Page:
Topics to Ask Phlebotomist Colleges
Now that you have a general idea about what it takes to become a phlebotomist, it’s time to start your due diligence process. You might have already selected the type of program you intend to enroll in, whether it be for a degree or a certificate. As we mentioned earlier, the location of the school is significant if you will be commuting from Orleans IN as well as the cost of tuition. Possibly you have opted to enroll in an accredited phlebotomy online program. All of these decisions are an important component of the process for picking a phlebotomy school or program. But they are not the only considerations when arriving at your decision. Following are a few questions that you should ask about each of the schools you are considering prior to making your ultimate selection.
Is the Phlebotomist Program Specific to Indiana? As previously mentioned, each state has its own laws for practicing as a phlebotomist. Some states call for certification, while a few others mandate licensing. Every state has its own prerequisite regarding the minimum amount of practical training performed before working as a phlebotomist. As a result, you might need to pass a State Board, certification or licensing examination. Therefore it’s very important to choose a phlebotomist program that complies with the state specific requirements for Indiana or the state where you will be working and readies you for any examinations you may be required to take.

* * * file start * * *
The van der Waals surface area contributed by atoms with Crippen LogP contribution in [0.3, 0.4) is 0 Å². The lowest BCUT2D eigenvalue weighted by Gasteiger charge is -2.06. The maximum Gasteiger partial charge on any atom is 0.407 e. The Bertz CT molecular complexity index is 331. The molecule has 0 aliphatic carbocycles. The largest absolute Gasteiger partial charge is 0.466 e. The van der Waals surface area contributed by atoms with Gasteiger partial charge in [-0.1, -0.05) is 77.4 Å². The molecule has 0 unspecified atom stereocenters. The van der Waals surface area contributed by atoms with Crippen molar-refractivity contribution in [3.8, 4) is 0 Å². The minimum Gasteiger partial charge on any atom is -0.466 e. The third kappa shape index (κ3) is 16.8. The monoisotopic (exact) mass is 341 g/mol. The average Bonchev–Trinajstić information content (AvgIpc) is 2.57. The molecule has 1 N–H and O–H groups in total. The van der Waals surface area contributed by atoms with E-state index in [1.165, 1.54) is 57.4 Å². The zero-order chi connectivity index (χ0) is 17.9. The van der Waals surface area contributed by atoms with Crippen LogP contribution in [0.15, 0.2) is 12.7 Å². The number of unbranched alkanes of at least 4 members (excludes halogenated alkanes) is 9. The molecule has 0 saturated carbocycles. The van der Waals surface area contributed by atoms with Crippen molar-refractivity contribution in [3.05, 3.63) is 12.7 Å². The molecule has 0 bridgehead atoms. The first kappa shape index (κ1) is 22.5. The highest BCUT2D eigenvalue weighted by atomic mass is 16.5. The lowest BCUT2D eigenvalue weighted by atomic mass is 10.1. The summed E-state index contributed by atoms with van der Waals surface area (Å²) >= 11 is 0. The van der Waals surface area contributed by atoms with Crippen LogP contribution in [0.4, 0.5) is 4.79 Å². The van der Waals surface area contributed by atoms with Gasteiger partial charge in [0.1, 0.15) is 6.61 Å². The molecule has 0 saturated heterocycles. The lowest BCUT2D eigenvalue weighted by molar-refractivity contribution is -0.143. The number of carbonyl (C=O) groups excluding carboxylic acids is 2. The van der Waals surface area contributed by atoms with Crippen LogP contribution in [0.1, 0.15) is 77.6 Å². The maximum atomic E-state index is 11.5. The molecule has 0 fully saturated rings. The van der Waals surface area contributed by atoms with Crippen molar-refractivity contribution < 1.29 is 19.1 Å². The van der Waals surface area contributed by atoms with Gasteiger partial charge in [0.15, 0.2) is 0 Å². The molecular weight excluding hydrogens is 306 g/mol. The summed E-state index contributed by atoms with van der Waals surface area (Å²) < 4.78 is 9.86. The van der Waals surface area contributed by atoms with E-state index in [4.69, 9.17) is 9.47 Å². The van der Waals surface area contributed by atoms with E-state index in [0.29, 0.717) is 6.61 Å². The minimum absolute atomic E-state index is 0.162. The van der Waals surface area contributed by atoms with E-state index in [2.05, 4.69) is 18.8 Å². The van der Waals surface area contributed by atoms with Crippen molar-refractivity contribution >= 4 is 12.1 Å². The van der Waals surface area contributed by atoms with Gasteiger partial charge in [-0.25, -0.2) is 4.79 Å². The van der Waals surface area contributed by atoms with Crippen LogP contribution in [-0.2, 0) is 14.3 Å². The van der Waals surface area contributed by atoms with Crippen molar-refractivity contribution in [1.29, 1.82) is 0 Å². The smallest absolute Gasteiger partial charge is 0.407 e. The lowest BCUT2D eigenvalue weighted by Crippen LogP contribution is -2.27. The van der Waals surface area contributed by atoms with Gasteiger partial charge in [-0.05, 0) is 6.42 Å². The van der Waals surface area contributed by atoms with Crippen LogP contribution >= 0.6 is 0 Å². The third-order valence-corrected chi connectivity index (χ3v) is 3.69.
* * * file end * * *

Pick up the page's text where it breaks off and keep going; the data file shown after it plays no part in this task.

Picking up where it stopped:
Is the School Accredited? The phlebotomy school and program you enroll in should be accredited by a recognized national or regional accrediting agency, for example the National Accrediting Agency for Clinical Laboratory Sciences (NAACLS). There are several benefits to graduating from an accredited program aside from an assurance of a superior education. To begin with, if your program has not received accreditation, you will not be able to take a certification exam offered by any of the previously listed certifying agencies. Next, accreditation will help in securing financial aid or loans, which are typically not available for non-accredited schools. Finally, graduating from an accredited college can make you more attractive to prospective employers in the Orleans IN job market.